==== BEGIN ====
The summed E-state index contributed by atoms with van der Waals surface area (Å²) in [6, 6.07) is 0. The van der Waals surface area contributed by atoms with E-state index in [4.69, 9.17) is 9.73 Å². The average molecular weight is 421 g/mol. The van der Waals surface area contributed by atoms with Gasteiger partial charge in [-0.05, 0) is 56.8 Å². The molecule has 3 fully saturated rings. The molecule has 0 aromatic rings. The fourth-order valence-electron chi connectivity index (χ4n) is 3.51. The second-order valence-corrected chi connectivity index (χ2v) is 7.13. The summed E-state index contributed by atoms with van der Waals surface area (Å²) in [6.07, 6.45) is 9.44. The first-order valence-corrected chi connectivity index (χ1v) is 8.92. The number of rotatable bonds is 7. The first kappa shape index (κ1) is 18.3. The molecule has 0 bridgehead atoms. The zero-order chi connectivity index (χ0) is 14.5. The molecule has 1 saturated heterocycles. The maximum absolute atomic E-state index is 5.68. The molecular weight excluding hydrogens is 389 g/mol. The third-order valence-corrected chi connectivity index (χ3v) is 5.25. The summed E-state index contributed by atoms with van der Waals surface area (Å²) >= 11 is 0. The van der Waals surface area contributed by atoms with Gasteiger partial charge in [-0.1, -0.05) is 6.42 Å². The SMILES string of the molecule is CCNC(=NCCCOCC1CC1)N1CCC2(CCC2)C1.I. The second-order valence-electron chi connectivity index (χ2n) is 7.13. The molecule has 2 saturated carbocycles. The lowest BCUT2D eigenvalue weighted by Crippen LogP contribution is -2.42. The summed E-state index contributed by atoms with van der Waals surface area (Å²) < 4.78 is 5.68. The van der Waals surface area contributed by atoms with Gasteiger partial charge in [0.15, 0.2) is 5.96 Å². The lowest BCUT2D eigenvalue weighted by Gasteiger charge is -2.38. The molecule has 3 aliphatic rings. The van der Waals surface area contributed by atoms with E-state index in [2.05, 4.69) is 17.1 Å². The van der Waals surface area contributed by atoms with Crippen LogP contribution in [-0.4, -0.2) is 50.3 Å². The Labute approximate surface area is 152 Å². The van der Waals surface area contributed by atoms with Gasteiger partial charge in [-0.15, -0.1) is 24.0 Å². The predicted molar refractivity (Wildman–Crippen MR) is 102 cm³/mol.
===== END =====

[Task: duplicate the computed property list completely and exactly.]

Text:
The summed E-state index contributed by atoms with van der Waals surface area (Å²) in [6, 6.07) is 0. The van der Waals surface area contributed by atoms with E-state index in [4.69, 9.17) is 9.73 Å². The average molecular weight is 421 g/mol. The van der Waals surface area contributed by atoms with Gasteiger partial charge in [-0.05, 0) is 56.8 Å². The molecule has 3 fully saturated rings. The molecule has 0 aromatic rings. The fourth-order valence-electron chi connectivity index (χ4n) is 3.51. The second-order valence-corrected chi connectivity index (χ2v) is 7.13. The summed E-state index contributed by atoms with van der Waals surface area (Å²) in [6.07, 6.45) is 9.44. The first-order valence-corrected chi connectivity index (χ1v) is 8.92. The number of rotatable bonds is 7. The first kappa shape index (κ1) is 18.3. The molecule has 0 bridgehead atoms. The zero-order chi connectivity index (χ0) is 14.5. The molecule has 1 saturated heterocycles. The maximum absolute atomic E-state index is 5.68. The molecular weight excluding hydrogens is 389 g/mol. The third-order valence-corrected chi connectivity index (χ3v) is 5.25. The summed E-state index contributed by atoms with van der Waals surface area (Å²) >= 11 is 0. The van der Waals surface area contributed by atoms with Gasteiger partial charge in [-0.1, -0.05) is 6.42 Å². The SMILES string of the molecule is CCNC(=NCCCOCC1CC1)N1CCC2(CCC2)C1.I. The second-order valence-electron chi connectivity index (χ2n) is 7.13. The molecule has 2 saturated carbocycles. The lowest BCUT2D eigenvalue weighted by Crippen LogP contribution is -2.42. The summed E-state index contributed by atoms with van der Waals surface area (Å²) < 4.78 is 5.68. The van der Waals surface area contributed by atoms with Gasteiger partial charge in [0.15, 0.2) is 5.96 Å². The lowest BCUT2D eigenvalue weighted by Gasteiger charge is -2.38. The molecule has 3 aliphatic rings. The van der Waals surface area contributed by atoms with E-state index in [2.05, 4.69) is 17.1 Å². The van der Waals surface area contributed by atoms with Crippen LogP contribution in [-0.4, -0.2) is 50.3 Å². The Labute approximate surface area is 152 Å². The van der Waals surface area contributed by atoms with Gasteiger partial charge in [-0.15, -0.1) is 24.0 Å². The predicted molar refractivity (Wildman–Crippen MR) is 102 cm³/mol.